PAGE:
• Zero in on a general area that fits your priorities;
  • Consider getting help in your search by retaining a local custom builder or development contractor who may already have lots available or can find a lot to fit your needs. You’ll need one eventually anyway. See “Working with a Development Contractor” (link);
  • Work with a local Realtor who has access to the latest listings on the local multiple listing service. Some, but not all, lots for sale are listed on the MLS and sold by Realtors, just like existing homes. You can access local MLS listings yourself either through the MLS directly, through websites sponsored by local brokers or through the big national sites like Realtor.com, Zillow or NewHomeSource.com.
  • Check local newspaper classifieds online or print, the local Craigslist site and local bulletin boards at supermarkets and community centers.
  • Drive the area where you would like to build to learn the lay of the land and look for signs advertising lots for sale.  

Qualifying Your Site

New Home Construction Site

Don’t make a final decision on a site until you have thoroughly checked it out. Either you or your builder should work with a civil engineer to make sure you’re following the regulations for the jurisdiction where your land is located. They will find out what utilities service the property, if a road needs to be built, whether it needs a well and how it handles sewage, and if you need to worry about floods, landslides or other hazards. They can also help you get zoning approved and permits for construction.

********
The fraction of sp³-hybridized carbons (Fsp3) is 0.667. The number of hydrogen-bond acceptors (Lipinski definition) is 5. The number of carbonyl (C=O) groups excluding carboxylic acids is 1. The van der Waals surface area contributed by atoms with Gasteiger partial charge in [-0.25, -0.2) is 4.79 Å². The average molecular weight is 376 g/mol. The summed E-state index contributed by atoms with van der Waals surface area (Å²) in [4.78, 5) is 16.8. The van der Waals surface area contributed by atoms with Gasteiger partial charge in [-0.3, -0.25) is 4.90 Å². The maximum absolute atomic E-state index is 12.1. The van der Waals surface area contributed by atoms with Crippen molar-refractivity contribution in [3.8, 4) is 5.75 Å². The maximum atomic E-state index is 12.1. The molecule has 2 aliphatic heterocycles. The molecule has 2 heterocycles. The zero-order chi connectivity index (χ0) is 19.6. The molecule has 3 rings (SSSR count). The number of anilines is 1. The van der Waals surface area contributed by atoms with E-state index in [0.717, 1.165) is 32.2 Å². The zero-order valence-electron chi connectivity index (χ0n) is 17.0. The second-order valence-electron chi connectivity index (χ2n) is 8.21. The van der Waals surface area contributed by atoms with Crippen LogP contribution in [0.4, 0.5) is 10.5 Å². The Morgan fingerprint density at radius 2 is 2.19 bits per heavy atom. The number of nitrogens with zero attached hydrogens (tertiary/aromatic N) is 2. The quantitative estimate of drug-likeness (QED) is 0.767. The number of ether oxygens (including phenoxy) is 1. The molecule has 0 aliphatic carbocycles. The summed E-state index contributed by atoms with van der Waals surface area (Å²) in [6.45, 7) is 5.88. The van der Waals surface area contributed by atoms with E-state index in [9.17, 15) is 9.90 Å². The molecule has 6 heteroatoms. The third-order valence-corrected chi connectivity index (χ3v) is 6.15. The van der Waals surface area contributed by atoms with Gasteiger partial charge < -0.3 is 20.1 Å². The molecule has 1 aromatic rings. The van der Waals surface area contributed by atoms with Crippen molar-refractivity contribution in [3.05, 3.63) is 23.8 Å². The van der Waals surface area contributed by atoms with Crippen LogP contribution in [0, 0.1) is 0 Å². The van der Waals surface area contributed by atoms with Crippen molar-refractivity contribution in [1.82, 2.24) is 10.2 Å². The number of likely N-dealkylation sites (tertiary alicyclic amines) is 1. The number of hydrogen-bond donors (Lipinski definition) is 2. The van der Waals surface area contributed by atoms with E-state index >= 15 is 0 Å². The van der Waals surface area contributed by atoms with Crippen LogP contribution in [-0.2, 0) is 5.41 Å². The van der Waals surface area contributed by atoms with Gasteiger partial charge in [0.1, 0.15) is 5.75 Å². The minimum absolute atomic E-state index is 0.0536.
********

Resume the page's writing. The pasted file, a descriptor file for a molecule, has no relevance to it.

If you don’t have a local builder or construction contractor, this is the time to get one. Don’t settle on a lot unless you have reviewed the land with a professional to ensure that the house you want to build will fit on the property and be positioned properly. You look further for the right site or alter your plans to fit a parcel that you like. Changes are cheaper and easier to make early in the process.


Homes.com is the place to dream and discover your ideal home! Are you starting to get the itch to look for your first or next home, but don’t know where to start? You’ve come to the right place! Browse our real estate and lifestyle blog for home buying tips, mortgage guides, DIY ideas, interior design, lifestyle topics, general home inspiration, or just some homes fun. We are sure you can scratch that itch and find all the information and tools you need to help in your home search. Want to start looking at available real estate right now? Head to our home page and check out homes for sale or rent listings all over the country.

Happy house hunting!

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About The Author
Steve Cook
Steve Cook is editor and co-publisher of Real Estate Economy Watch. He is a member of the board of the National Association of Real Estate Editors and writes for several leading Web sites, including Inman News. From 1999 to 2007 he was vice president for public affairs at the National Association of Realtors.